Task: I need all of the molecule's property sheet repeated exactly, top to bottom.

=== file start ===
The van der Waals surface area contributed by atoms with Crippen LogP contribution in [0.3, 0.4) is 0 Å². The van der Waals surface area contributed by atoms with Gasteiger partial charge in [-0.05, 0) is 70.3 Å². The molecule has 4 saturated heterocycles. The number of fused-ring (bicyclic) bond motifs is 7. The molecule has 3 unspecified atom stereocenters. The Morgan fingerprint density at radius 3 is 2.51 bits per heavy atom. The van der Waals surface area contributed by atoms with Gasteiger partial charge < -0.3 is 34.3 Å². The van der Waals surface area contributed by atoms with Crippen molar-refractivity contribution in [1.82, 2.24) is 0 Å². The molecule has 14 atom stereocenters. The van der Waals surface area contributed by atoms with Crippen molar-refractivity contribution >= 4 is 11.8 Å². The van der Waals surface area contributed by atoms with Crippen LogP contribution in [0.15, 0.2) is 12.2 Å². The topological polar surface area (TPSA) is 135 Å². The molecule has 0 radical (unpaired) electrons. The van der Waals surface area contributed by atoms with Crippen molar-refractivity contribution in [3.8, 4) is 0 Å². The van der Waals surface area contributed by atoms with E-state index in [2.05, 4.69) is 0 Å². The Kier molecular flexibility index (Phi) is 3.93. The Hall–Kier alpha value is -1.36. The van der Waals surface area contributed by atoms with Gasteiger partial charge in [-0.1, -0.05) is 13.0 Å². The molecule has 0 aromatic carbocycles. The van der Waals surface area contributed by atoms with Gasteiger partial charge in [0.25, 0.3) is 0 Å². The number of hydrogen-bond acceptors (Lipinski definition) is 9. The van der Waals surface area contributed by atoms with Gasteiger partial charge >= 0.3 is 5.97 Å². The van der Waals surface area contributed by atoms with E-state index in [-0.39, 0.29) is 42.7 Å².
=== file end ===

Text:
The van der Waals surface area contributed by atoms with Crippen LogP contribution in [0.3, 0.4) is 0 Å². The van der Waals surface area contributed by atoms with Gasteiger partial charge in [-0.05, 0) is 70.3 Å². The molecule has 4 saturated heterocycles. The number of fused-ring (bicyclic) bond motifs is 7. The molecule has 3 unspecified atom stereocenters. The Morgan fingerprint density at radius 3 is 2.51 bits per heavy atom. The van der Waals surface area contributed by atoms with Gasteiger partial charge < -0.3 is 34.3 Å². The van der Waals surface area contributed by atoms with Crippen molar-refractivity contribution in [1.82, 2.24) is 0 Å². The molecule has 14 atom stereocenters. The van der Waals surface area contributed by atoms with Crippen molar-refractivity contribution >= 4 is 11.8 Å². The van der Waals surface area contributed by atoms with Crippen LogP contribution in [0.15, 0.2) is 12.2 Å². The topological polar surface area (TPSA) is 135 Å². The molecule has 0 radical (unpaired) electrons. The van der Waals surface area contributed by atoms with Crippen molar-refractivity contribution in [3.8, 4) is 0 Å². The van der Waals surface area contributed by atoms with E-state index in [2.05, 4.69) is 0 Å². The Kier molecular flexibility index (Phi) is 3.93. The Hall–Kier alpha value is -1.36. The van der Waals surface area contributed by atoms with Gasteiger partial charge in [-0.1, -0.05) is 13.0 Å². The molecule has 0 aromatic carbocycles. The van der Waals surface area contributed by atoms with Gasteiger partial charge in [0.25, 0.3) is 0 Å². The number of hydrogen-bond acceptors (Lipinski definition) is 9. The van der Waals surface area contributed by atoms with Gasteiger partial charge >= 0.3 is 5.97 Å². The van der Waals surface area contributed by atoms with E-state index in [-0.39, 0.29) is 42.7 Å².